Theatre Review: The Life Of Galileo, Auckland Waterfront Theatre, 24 June 2021

The heart of Wynyard Quarter beat to the butting heads of truth and power last night with the Auckland Theatre Company occupying the ASB Waterfront Theatre in which the premiere of Bertolt Brecht’s, The Life Of Galileo was set.

The luminary Colin McColl directs the epic drama to which he reiterates in the program notes, is the ‘Brecht play for people who don’t like Brecht’.

The production involves 18 cast, 7 creative crew, 17 production personnel and many more who have contributed to the stunning interpretation of the play.

The Life Of Galileo
Photo by Andi Crown

The familiar face of long-standing actor Michael Hurst fronts as the protagonist, Galileo himself and man, does he look the part!  You may recognise the actor from when he stared as Lolaus in the 90’s TV series Hercules: The Legendary Journeys.

The Life Of Galileo
Photo by Andi Crown

The minimalist set designed by Sean Coyle is highlighted under stark lighting – it proves extremely effective during the play. Three rustic styled shipping containers varying in size are wheeled around during the scene transitions and incidental music composed by John Gibson is played through the speakers – an elegantly bowed Cello played by Ashley Brown gives the audience a moment to reset.

The beam above the stage is furnished with the words, “Truth is Concreate” and the seed of struggle is planted from the get-go… and Galileo’s battle begins…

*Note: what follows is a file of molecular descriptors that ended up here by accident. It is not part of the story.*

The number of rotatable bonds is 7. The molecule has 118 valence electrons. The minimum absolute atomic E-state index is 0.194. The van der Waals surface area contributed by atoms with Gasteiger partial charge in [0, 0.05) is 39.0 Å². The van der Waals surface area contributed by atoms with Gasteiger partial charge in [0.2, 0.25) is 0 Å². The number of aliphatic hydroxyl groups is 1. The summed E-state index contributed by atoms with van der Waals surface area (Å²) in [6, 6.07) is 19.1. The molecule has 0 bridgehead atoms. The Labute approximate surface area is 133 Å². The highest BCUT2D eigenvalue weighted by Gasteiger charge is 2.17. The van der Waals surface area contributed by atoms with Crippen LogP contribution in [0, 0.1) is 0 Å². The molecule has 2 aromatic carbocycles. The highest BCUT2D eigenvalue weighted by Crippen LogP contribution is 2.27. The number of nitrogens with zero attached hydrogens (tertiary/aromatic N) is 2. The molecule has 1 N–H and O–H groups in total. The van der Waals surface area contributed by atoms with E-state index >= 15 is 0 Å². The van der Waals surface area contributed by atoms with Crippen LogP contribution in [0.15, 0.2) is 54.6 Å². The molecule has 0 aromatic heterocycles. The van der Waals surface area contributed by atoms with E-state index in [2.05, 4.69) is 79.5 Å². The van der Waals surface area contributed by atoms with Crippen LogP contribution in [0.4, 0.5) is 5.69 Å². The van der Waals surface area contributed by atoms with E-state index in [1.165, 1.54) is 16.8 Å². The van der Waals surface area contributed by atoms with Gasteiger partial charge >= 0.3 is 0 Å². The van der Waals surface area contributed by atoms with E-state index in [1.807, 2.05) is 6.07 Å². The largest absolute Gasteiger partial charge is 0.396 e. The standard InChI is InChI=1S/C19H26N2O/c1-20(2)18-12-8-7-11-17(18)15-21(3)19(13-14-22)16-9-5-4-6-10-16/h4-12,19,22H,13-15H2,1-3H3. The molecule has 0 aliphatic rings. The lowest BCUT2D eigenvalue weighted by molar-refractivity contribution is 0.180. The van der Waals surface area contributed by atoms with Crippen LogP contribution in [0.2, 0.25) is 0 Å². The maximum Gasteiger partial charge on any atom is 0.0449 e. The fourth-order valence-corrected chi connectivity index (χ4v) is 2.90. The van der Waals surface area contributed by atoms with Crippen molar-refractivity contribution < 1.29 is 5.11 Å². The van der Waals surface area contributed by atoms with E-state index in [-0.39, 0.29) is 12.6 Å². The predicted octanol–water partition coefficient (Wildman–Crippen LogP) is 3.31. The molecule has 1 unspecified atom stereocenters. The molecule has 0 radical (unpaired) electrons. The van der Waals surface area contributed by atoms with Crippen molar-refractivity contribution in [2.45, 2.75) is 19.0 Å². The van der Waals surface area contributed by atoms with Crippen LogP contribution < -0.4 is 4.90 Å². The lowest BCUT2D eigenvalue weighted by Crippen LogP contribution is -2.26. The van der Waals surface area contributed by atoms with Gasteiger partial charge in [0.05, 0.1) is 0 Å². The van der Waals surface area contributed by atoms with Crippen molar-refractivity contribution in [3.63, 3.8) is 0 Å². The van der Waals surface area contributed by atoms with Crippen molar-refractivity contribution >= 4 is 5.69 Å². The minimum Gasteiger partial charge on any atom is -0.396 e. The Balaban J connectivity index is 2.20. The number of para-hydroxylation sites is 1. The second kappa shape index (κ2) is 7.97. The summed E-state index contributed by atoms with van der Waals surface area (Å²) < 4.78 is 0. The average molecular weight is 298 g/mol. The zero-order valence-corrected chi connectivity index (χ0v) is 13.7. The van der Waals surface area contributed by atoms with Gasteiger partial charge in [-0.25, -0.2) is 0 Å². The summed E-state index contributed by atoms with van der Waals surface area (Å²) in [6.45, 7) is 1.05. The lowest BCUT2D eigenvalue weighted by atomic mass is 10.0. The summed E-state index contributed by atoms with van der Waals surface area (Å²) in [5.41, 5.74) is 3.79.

The conjuring of the 20th century classic shifts us into a reflective state and for the next two and a half hours we are witnessing the war on Reason!

The Copernicus theory that the Earth and all other planets revolve around the Sun is brought back to life and a fragmented history lesson has the bums on seats leaning in!

The acoustic projection in the theatre was crystal clear making it a pleasurable listening experience hence the play being dialogue heavy

The cast are bold and assertive, and an idiomatic air is the style permeating through the main characters.

The Life Of Galileo
Photo by Andi Crown

Ravikanth Gurunathan, a relatively new Auckland actor, plays the character Andrea Sarti, a student under Galileo’s wing whose character develops with the story as it unfolds. He has his lines down and he plays the character exceptionally!

Amelia Rose Reynolds plays Virginia Galilei, the daughter of Galileo. Virginia, a Catholic nun who portrays the antagonist viewpoint in which science must give way to faith. Reynolds’ big voice and overt expressions are fresh and vibrant – she was perfect for the part!

Hera Dunleavy plays the partial characters Mrs Sarti and Grand Inquisitor. I didn’t recognise her until I checked my program notes!

The costumes worn by the main characters were striking thanks to Elizabeth Whiting. Rima Te Wiata who played Cardinal Barberini, Mathematician and Pope was decorated in gleaming contrasts as she stepped into each character. The actress wore a fruity attire during a scene as cardinal Barberini and later as pope, a radiant golden chasuble and papal tiara – Wow!

The Life Of Galileo
Photo by Andi Crown

Rima Te Wiata captivated the audience with her bold appearance and strong character portrayals. Each character she played took the spotlight, her vivacious yet authoritarian persona was one to be reckoned with.

This is undeniably epic theatre with its oozing of didactic metaphors and ironic humour threading throughout the story.

A wonderful and thought-provoking show. The theme of truth and power is one of perpetuating spirits, because even now, over 400 years after Galileo struggled to enlighten those around him – we are having these very same issues with our own back yards!

THE LIFE OF GALILEO by Bertolt Brecht

Presented by Auckland Theatre Company
22 June – 10 July
ASB Waterfront Theatre, 138 Halsey St, Wynyard Quarter, Auckland
Tickets and info

~Odessa Neilands

The Life Of Galileo
Photo by Andi Crown